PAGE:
For Immediate Release, September 23, 2020


Nathan Donley, (971) 717-6406,
Maxx Phillips, (808) 284-0007,

Endocrine-disrupting Pesticide Atrazine to Be Banned in Hawaii, Five U.S. Territories, Prohibited on Conifers, Roadsides

Legal Agreement Forces Measures to Protect Endangered Species

WASHINGTON— The Environmental Protection Agency has announced that the endocrine-disrupting pesticide atrazine will be banned in Hawaii and in the U.S. territories of Puerto Rico, Guam, American Samoa, the U.S. Virgin Islands and the North Mariana Islands.

Use of the cancer-linked pesticide, which is banned across much of the world, will also be prohibited along U.S. roadsides and on conifers on public and private lands, including forests and Christmas tree farms.

The pesticide’s largest manufacturer, Syngenta, agreed to the prohibitions in the wake of a legal agreement between the EPA and the Center for Biological Diversity and Pesticide Action Network North America. The agreement also requires the agency to complete an analysis of atrazine’s impacts on the nation’s endangered species.

“This is amazing news for the people of Hawaii and all of our fragile flora, fauna and marine species, including the highly endangered Hawaiian monk seal,” said Maxx Phillips, Hawaii director at the Center. “Atrazine is toxic to coral reefs and endangered species. It should have never been sprayed here in the first place. With this win, we can now focus on recovering our native and endangered species from other threats.”

In 2012, 77,000 pounds of atrazine were used in the state of Hawaii. Atrazine metabolites were the most commonly detected pesticide contaminants in surface water samples on Kauai and Oahu in 2016 and 2017, present in two-thirds of all water samples collected by the U.S. Geological Survey.

Research has linked atrazine to birth defects and cancer in people, and even miniscule doses can chemically castrate frogs.

It has been banned or is being phased out in more than 35 countries but is the second-most commonly used herbicide in the United States.

A 2009 survey by the U.S. Department of Agriculture found that atrazine was the third-most highly used herbicide on Christmas tree farms, accounting for more than 22,000 pounds each year in just six surveyed states. In Oregon atrazine use on forest lands has generated deep concern among communities that fear for their health and the health of aquatic animals.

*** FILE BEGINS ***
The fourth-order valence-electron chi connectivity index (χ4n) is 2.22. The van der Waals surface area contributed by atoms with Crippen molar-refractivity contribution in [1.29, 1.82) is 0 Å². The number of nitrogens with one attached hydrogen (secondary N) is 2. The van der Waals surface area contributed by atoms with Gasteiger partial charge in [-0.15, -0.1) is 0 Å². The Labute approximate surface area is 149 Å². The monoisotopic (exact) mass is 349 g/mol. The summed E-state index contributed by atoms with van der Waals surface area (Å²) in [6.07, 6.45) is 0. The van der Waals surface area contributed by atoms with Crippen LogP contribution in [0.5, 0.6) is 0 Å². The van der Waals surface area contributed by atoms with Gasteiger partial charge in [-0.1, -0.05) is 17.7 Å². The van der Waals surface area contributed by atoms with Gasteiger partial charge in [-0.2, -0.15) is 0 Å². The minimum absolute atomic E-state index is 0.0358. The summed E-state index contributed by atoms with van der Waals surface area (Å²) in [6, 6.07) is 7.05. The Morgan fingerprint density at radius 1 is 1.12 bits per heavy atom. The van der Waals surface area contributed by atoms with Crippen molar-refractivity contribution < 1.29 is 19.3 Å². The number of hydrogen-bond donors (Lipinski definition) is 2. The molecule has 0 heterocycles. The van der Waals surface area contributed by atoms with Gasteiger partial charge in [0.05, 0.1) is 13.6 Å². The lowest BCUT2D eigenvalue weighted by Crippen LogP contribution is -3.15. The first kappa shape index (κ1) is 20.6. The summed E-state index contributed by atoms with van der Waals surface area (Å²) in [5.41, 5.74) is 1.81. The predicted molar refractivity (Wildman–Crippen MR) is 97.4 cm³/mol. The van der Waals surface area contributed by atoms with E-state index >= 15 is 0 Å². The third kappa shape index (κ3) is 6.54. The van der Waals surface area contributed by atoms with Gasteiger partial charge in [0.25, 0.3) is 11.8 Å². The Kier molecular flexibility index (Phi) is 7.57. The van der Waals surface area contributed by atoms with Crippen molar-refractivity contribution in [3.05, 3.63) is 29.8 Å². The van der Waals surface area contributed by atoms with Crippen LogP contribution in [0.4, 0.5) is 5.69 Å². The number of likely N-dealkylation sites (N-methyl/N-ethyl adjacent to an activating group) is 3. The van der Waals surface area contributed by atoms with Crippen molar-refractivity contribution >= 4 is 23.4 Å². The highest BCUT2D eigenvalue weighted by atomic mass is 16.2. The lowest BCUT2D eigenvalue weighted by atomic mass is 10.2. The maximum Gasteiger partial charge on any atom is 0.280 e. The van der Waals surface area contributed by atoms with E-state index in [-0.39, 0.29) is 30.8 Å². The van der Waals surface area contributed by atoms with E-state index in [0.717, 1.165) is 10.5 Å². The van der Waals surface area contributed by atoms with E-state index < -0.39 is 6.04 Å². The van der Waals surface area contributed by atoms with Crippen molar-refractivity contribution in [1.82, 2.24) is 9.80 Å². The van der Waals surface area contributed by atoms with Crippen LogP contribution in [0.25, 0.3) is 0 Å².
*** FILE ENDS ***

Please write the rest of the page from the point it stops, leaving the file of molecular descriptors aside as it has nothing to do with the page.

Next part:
“This is a massive victory for the people exposed to this dangerous endocrine disruptor simply because they live near fields or forests sprayed with it,” said Nathan Donley, a senior scientist at the Center. “The last thing anyone imagines, when they live near a forest or bring a Christmas tree home to their living room, is that they’re signing up for atrazine exposure. Now they won’t have to, and neither will the salmon, frogs and fish.”

The EPA’s agreement with conservation groups to assess atrazine’s harm to endangered species came after an earlier “preliminary risk assessment” found that the amount of the pesticide released into the environment in the United States is likely to be harming most species of protected plants and animals, including mammals, birds, amphibians and reptiles.

Syngenta’s decision to voluntarily agree to prohibitions on atrazine comes as a 2021 deadline approaches by which the EPA must complete an analysis of the pesticide’s impacts on endangered species, as required by the agreement with the two conservation groups.

Prohibitions were also announced for a similar herbicide, simazine, in the same states and on forests and roadsides. But although simazine poses the same toxic threats to people and wildlife as atrazine, it will still be allowed for use on Christmas trees, an action the Center strongly opposes and will continue to fight.

'I'iwi/Dan Clark, USFWS
'I'iwi / Dan Clark, USFWS Image is available for media use.

The Center for Biological Diversity is a national, nonprofit conservation organization with more than 1.7 million members and online activists dedicated to the protection of endangered species and wild places.